Philippines slot machine suppliers will no longer be able to submit non-compliant games to PAGCOR for approval after 31 December 2023 and will not be permitted to sell them at all after 30 June 2024, the gaming regulator revealed this week.
However, non-compliant machines that are already on the country’s gaming floors by mid-next year will not have to be removed or updated to comply with PAGCOR’s new Technical Standards for EGMs Version 1.1.
Details of the Technical Standards and their implications were discussed publicly for the first time during this week’s IAG Academy Summit in Manila, including the precise timeline for implementation and what is expected of suppliers during that time.
This included clarification that approval applications for non-compliant machines will no longer be accepted after 30 December, although those machines can still be sold for the first six months of 2024. From 1 July 2024, only 1.1 compliant machines can be sold in the Philippines.
Despite the tight timeline, suppliers broadly suggested the requirements would be reasonably simple to implement.
“They are fairly straight forward in terms of what we’re seeing now in markets around the world,” explained Ken Jolly, Vice President and Managing Director, Asia for Light & Wonder. “2.0 [in Macau] was a bit of shift with changes to the clocks on the screen and making those clocks flash – that was a challenge – but the Philippine standards are fairly similar to that, minus the clock.”
IGT Sales Director, Asia, Michael Cheers, added, “From the suppliers’ perspective we see that we’ve got to go and regress our tests and rewrite some of the software for our popular games. If I want to ship more of that game it’s going to have to be 1.1, or 2.0 in Macau or whatever, so we whinge about that,” he said. “But the reality is that regulators making these changes does drive redundancy. There is forced redundancy in the market, so we get the benefit of some replacement and additional units or some upgrade charges.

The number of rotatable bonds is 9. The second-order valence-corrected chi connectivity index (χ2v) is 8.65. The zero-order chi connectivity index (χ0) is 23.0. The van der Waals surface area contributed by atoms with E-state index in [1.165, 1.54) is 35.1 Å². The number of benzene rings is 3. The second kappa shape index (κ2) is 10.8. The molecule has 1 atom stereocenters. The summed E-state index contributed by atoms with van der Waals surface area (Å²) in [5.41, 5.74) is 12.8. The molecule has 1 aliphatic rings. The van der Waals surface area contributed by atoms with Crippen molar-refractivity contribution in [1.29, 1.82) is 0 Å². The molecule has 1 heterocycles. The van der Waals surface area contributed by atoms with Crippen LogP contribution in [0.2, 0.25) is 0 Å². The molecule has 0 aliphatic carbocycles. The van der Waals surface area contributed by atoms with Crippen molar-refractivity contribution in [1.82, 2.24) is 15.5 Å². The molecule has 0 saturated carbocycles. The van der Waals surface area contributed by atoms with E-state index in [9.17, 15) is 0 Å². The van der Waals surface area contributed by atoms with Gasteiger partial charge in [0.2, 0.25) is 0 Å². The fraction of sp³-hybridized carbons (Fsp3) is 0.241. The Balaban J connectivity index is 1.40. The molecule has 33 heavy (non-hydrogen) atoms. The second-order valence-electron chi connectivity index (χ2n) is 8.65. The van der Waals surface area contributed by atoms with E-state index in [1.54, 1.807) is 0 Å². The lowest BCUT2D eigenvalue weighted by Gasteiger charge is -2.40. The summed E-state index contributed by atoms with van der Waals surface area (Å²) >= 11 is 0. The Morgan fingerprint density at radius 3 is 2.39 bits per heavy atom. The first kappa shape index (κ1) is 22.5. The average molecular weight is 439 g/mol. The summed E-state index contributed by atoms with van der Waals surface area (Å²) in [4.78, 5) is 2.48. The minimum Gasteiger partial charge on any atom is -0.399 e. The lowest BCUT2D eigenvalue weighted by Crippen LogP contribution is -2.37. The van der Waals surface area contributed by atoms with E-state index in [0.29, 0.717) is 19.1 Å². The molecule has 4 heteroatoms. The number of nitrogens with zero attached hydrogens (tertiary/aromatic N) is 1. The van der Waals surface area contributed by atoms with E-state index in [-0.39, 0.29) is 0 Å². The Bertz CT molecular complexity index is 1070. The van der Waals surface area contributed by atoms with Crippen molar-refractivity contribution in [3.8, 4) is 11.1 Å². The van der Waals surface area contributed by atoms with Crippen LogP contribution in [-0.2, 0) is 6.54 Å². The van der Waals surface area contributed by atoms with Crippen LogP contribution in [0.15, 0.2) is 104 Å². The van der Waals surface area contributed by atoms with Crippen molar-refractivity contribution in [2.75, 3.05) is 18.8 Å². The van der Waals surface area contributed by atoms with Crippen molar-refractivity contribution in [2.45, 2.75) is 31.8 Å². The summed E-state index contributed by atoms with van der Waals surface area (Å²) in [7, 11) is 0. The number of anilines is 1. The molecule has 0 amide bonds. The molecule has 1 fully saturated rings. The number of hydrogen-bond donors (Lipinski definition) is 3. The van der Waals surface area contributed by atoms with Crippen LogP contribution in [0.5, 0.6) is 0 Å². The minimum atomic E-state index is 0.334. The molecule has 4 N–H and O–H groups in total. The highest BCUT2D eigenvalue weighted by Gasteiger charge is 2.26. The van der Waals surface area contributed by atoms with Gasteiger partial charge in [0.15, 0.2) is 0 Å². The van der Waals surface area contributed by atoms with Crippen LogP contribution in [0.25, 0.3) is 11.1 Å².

“I think it is just a fact of life for a slots supplier and as long as they don’t take the fun out of the games and the objective of the changes is to meet broader social requirements such as player fairness or messaging, then I think it’s just the way we roll and we have to deal with it.”
According to information provided by PAGCOR, key updates incorporated into its Technical Standards for EGMs 1.1 include a requirement that any win awarded in any individual game element or sequence of game elements must not be truncated; a requirement for a slot in the program or logic area door for the plastic security seal, which is required to be installed before EGMs are put into operation; and a requirement that all EGMs are made spill resistant so that liquid spills applied to the outside of an EGM don’t affect the normal operation of the EGM or affect the integrity of the material or information stored inside the cabinet.
Raymond Luna, Senior Manager of the Slot Machine Department at PAGCOR, said the development of new standards was the result of technological advances which “demand revised technical standards to ensure that EGMs remain fair, secure and technologically compliant.
“PAGCOR is committed to aligning its regulations with global best practices … and seeks to remain competitive in the gaming business by updating technical standards in line with global industry trends, which aims to attracts worldwide investment and promotes innovation,” he said.